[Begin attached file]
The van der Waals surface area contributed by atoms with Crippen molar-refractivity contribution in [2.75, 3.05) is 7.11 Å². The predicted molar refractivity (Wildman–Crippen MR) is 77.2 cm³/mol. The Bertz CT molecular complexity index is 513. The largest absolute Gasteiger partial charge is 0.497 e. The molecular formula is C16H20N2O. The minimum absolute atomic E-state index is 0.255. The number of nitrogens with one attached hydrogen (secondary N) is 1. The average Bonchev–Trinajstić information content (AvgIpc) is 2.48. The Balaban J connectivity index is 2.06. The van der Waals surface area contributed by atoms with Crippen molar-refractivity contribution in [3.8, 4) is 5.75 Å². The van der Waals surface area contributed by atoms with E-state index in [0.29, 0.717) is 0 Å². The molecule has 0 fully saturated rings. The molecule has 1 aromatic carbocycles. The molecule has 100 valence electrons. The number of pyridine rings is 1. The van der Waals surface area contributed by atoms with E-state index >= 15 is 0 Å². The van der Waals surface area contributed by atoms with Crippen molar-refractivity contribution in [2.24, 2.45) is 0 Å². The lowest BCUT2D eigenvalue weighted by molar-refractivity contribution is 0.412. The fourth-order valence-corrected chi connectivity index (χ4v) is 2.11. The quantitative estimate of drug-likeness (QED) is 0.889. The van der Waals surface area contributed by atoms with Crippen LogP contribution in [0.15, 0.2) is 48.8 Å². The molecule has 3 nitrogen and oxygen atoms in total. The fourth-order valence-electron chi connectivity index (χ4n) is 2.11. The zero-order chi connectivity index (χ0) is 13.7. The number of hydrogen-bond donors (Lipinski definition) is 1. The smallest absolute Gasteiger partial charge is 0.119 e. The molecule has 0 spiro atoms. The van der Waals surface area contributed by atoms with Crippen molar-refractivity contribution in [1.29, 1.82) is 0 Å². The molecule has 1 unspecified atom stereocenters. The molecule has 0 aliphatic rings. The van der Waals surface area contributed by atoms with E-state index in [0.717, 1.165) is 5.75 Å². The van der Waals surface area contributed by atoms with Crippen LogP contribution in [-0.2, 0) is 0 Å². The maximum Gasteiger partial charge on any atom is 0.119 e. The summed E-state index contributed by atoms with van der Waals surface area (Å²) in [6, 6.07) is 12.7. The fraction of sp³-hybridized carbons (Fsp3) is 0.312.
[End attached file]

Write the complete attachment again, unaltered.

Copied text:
The van der Waals surface area contributed by atoms with Crippen molar-refractivity contribution in [2.75, 3.05) is 7.11 Å². The predicted molar refractivity (Wildman–Crippen MR) is 77.2 cm³/mol. The Bertz CT molecular complexity index is 513. The largest absolute Gasteiger partial charge is 0.497 e. The molecular formula is C16H20N2O. The minimum absolute atomic E-state index is 0.255. The number of nitrogens with one attached hydrogen (secondary N) is 1. The average Bonchev–Trinajstić information content (AvgIpc) is 2.48. The Balaban J connectivity index is 2.06. The van der Waals surface area contributed by atoms with Crippen molar-refractivity contribution in [3.8, 4) is 5.75 Å². The van der Waals surface area contributed by atoms with E-state index in [0.29, 0.717) is 0 Å². The molecule has 0 fully saturated rings. The molecule has 1 aromatic carbocycles. The molecule has 100 valence electrons. The number of pyridine rings is 1. The van der Waals surface area contributed by atoms with E-state index >= 15 is 0 Å². The van der Waals surface area contributed by atoms with Crippen molar-refractivity contribution in [2.24, 2.45) is 0 Å². The lowest BCUT2D eigenvalue weighted by molar-refractivity contribution is 0.412. The fourth-order valence-corrected chi connectivity index (χ4v) is 2.11. The quantitative estimate of drug-likeness (QED) is 0.889. The van der Waals surface area contributed by atoms with Crippen LogP contribution in [0.15, 0.2) is 48.8 Å². The molecule has 3 nitrogen and oxygen atoms in total. The fourth-order valence-electron chi connectivity index (χ4n) is 2.11. The zero-order chi connectivity index (χ0) is 13.7. The number of hydrogen-bond donors (Lipinski definition) is 1. The smallest absolute Gasteiger partial charge is 0.119 e. The molecule has 0 spiro atoms. The van der Waals surface area contributed by atoms with Crippen molar-refractivity contribution in [1.29, 1.82) is 0 Å². The molecule has 1 unspecified atom stereocenters. The molecule has 0 aliphatic rings. The van der Waals surface area contributed by atoms with E-state index in [0.717, 1.165) is 5.75 Å². The van der Waals surface area contributed by atoms with Crippen LogP contribution in [-0.2, 0) is 0 Å². The maximum Gasteiger partial charge on any atom is 0.119 e. The summed E-state index contributed by atoms with van der Waals surface area (Å²) in [6, 6.07) is 12.7. The fraction of sp³-hybridized carbons (Fsp3) is 0.312.